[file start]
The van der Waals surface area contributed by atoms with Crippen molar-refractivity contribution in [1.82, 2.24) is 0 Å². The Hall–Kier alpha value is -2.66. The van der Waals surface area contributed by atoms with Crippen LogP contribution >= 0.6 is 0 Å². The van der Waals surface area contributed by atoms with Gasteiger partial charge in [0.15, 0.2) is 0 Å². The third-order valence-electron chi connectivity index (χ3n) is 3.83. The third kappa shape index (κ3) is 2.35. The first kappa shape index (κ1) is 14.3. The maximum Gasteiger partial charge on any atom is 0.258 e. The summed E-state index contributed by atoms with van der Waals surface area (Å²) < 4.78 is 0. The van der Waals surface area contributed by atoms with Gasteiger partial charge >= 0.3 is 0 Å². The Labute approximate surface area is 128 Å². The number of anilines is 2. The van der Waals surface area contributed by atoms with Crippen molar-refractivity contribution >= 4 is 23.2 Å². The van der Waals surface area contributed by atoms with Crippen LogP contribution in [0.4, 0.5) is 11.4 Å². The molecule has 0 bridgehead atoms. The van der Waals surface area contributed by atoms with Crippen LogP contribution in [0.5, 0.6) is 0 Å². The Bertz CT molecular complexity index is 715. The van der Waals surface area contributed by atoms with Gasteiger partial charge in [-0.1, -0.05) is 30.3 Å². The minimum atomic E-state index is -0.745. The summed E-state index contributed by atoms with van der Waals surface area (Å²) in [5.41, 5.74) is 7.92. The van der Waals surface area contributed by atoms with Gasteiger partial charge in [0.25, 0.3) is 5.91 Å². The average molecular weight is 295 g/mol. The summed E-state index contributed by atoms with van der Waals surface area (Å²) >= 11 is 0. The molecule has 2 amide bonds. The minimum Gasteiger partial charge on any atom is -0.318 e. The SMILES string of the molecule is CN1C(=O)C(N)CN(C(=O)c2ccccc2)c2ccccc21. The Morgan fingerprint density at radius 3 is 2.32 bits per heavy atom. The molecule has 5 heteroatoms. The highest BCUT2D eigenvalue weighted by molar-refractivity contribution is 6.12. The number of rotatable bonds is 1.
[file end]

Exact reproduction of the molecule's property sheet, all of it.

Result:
The van der Waals surface area contributed by atoms with Crippen molar-refractivity contribution in [1.82, 2.24) is 0 Å². The Hall–Kier alpha value is -2.66. The van der Waals surface area contributed by atoms with Crippen LogP contribution >= 0.6 is 0 Å². The van der Waals surface area contributed by atoms with Gasteiger partial charge in [0.15, 0.2) is 0 Å². The third-order valence-electron chi connectivity index (χ3n) is 3.83. The third kappa shape index (κ3) is 2.35. The first kappa shape index (κ1) is 14.3. The maximum Gasteiger partial charge on any atom is 0.258 e. The summed E-state index contributed by atoms with van der Waals surface area (Å²) < 4.78 is 0. The van der Waals surface area contributed by atoms with Gasteiger partial charge >= 0.3 is 0 Å². The Labute approximate surface area is 128 Å². The number of anilines is 2. The van der Waals surface area contributed by atoms with Crippen molar-refractivity contribution >= 4 is 23.2 Å². The van der Waals surface area contributed by atoms with Crippen LogP contribution in [0.4, 0.5) is 11.4 Å². The molecule has 0 bridgehead atoms. The van der Waals surface area contributed by atoms with Crippen LogP contribution in [0.5, 0.6) is 0 Å². The Bertz CT molecular complexity index is 715. The van der Waals surface area contributed by atoms with Gasteiger partial charge in [-0.1, -0.05) is 30.3 Å². The minimum atomic E-state index is -0.745. The summed E-state index contributed by atoms with van der Waals surface area (Å²) in [5.41, 5.74) is 7.92. The van der Waals surface area contributed by atoms with Gasteiger partial charge in [0.25, 0.3) is 5.91 Å². The average molecular weight is 295 g/mol. The summed E-state index contributed by atoms with van der Waals surface area (Å²) >= 11 is 0. The molecule has 2 amide bonds. The minimum Gasteiger partial charge on any atom is -0.318 e. The SMILES string of the molecule is CN1C(=O)C(N)CN(C(=O)c2ccccc2)c2ccccc21. The Morgan fingerprint density at radius 3 is 2.32 bits per heavy atom. The molecule has 5 heteroatoms. The highest BCUT2D eigenvalue weighted by molar-refractivity contribution is 6.12. The number of rotatable bonds is 1.